(BALTIMORE) — A failure to follow basic police protocols, including the fastening of a seat belt, led to the death of Freddie Gray, prosecutors said Thursday during the first day of Baltimore police officer Edward Nero’s trial. Nero, 30, is the second of six Baltimore officers to stand trial for the death of Gray, who died in April 2015 while in police custody. Gray broke his neck while riding unsecured in the back of a police van. Gray’s death ignited days of protests and riots in Baltimore, helping to fuel the national Black Lives Matter movement.
Nero, who is white, is charged with assault, reckless endangerment and misconduct in office for his involvement in Gray’s arrest and injury that later led to his death. His trial is expected to last five days. Nero has pleaded not guilty.
Nero opted for a bench trial rather than a jury trial, meaning that the judge will hear arguments from both sides before ruling on a verdict. A jury is not present in a bench trial, therefore limiting the possibility of a mistrial. Legal experts believe Nero is seeking a verdict based strictly on the merits of the law and not an emotional interpretation of it.
Prosecutors are trying to portray Nero as someone who actively disregarded protocol.
“Police procedure does not allow what these officers did,” said prosecutor Michael Schatzow, claiming that Nero was well-versed in seat belt rules and prisoner transportation practice before he placed Gray into the back of a police van without a seat belt on.
Nero’s defense said he did his job to the best of his abilities and that “everything was done correctly.”
“Guys like him are running into buildings saving lives,” said Marc Zayon, his defense attorney, calling Gray’s death an “unfortunate incident.”
“It is impossible for an officer to seat belt somebody who does not want to be shackled,” Zayon argued. He maintained that Nero did not take the extra precaution in securing Gray in the van because he was concerned for his own safety.
“The police officers were outnumbered…people were being threatening and closing in…the situation was getting aggressive,” Zayon said.
But the state disagrees. Nero “deprived Mr. Gray of his liberty” by failing to follow protocol, Schatzow said, asking the judge to return guilty verdicts. “The issue, your honor, is not one of danger. The issue is that of not caring.”
Opening statements for the state and defense lasted about 20 minutes each before prosecutors began calling witnesses.
Lloyd Sobboh, a Baltimore police officer, testified that in May 2015 he participated in a video demonstration for the police department while he was a cadet, showcasing how easy it is to move about the police van even while in leg shackles and handcuffs. Sobboh – about the same build as Gray – was placed on the floor of the police van and said it was an “uncomfortable” experience. The court played a video that showed Sobboh, while restrained, was able to lift himself into a seated position, kick the police doors and shake the van back and forth within minutes.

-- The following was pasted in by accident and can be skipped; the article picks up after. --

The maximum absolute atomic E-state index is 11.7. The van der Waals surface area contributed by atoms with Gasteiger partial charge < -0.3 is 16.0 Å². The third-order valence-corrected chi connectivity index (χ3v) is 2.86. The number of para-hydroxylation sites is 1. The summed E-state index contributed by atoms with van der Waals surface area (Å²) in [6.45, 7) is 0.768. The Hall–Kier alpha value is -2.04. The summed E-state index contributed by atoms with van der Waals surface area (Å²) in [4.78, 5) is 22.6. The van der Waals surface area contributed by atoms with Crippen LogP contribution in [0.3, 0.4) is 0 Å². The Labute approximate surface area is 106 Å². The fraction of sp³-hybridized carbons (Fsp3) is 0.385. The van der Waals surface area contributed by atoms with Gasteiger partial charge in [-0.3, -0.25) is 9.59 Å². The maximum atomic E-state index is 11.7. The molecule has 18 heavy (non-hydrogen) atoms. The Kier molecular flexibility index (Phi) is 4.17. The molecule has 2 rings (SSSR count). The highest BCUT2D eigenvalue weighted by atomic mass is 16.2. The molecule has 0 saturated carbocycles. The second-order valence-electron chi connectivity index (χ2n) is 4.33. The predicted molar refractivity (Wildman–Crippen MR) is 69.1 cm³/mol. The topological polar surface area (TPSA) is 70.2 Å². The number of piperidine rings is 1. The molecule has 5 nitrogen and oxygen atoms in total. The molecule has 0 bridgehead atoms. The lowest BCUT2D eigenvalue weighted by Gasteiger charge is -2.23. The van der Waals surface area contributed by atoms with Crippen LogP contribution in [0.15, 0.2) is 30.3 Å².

The state’s main objective from showing this video in court: without a seat belt, prisoners are free to move about and can easily injure themselves when the police van is in motion.
Nero’s former cadet trainer also testified, reiterating that putting a seat belt on someone who is being transported in the back of a police van is a priority. But he admitted that oftentimes, due to time constraints, cadets could only watch trainers go through the protocols rather than being allowed to practice themselves. He also acknowledged that the academy didn’t start training with police vans until after the Gray incident last year.
The court also heard from the Andrew Jaffee, director of information technology for the Baltimore Police Department. Jaffee testified that he was able to determine Nero had received an email just days before Gray’s arrest from his employer notifying that there were new policies – including that the use of a seat belt was a requirement for transporting prisoners – but he couldn’t say if Nero had actually opened the email and read it.
Officers William Porter and Garrett Miller might be compelled to testify during Nero’s trial, though it’s unclear if and when that will be. Porter’s trial ended with a hung jury in December; he is scheduled to be re-tried next month. Miller’s trial is coming up later this summer.
Both have been granted limited immunity by the state, meaning nothing they say during Nero’s trial can be used against them during their own trials.
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